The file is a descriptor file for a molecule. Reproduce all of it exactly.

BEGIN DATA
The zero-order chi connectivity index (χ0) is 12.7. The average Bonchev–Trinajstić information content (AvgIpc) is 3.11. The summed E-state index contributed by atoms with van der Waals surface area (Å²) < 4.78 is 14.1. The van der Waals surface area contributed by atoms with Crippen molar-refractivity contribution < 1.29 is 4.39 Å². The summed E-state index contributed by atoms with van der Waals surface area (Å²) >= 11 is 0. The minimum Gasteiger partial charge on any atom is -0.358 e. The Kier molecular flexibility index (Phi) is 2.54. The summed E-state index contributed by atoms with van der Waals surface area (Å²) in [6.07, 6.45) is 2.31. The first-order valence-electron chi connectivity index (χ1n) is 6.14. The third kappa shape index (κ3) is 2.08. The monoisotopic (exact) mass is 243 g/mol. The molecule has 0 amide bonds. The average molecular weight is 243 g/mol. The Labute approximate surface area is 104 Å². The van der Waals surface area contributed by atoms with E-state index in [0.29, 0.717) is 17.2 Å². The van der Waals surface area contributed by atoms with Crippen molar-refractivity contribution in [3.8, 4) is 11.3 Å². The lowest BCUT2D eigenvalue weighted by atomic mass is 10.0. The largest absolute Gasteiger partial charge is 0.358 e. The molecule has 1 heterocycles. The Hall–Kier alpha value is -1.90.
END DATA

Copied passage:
The zero-order chi connectivity index (χ0) is 12.7. The average Bonchev–Trinajstić information content (AvgIpc) is 3.11. The summed E-state index contributed by atoms with van der Waals surface area (Å²) < 4.78 is 14.1. The van der Waals surface area contributed by atoms with Crippen molar-refractivity contribution < 1.29 is 4.39 Å². The summed E-state index contributed by atoms with van der Waals surface area (Å²) >= 11 is 0. The minimum Gasteiger partial charge on any atom is -0.358 e. The Kier molecular flexibility index (Phi) is 2.54. The summed E-state index contributed by atoms with van der Waals surface area (Å²) in [6.07, 6.45) is 2.31. The first-order valence-electron chi connectivity index (χ1n) is 6.14. The third kappa shape index (κ3) is 2.08. The monoisotopic (exact) mass is 243 g/mol. The molecule has 0 amide bonds. The average molecular weight is 243 g/mol. The Labute approximate surface area is 104 Å². The van der Waals surface area contributed by atoms with E-state index in [0.29, 0.717) is 17.2 Å². The van der Waals surface area contributed by atoms with Crippen molar-refractivity contribution in [3.8, 4) is 11.3 Å². The lowest BCUT2D eigenvalue weighted by atomic mass is 10.0. The largest absolute Gasteiger partial charge is 0.358 e. The molecule has 1 heterocycles. The Hall–Kier alpha value is -1.90.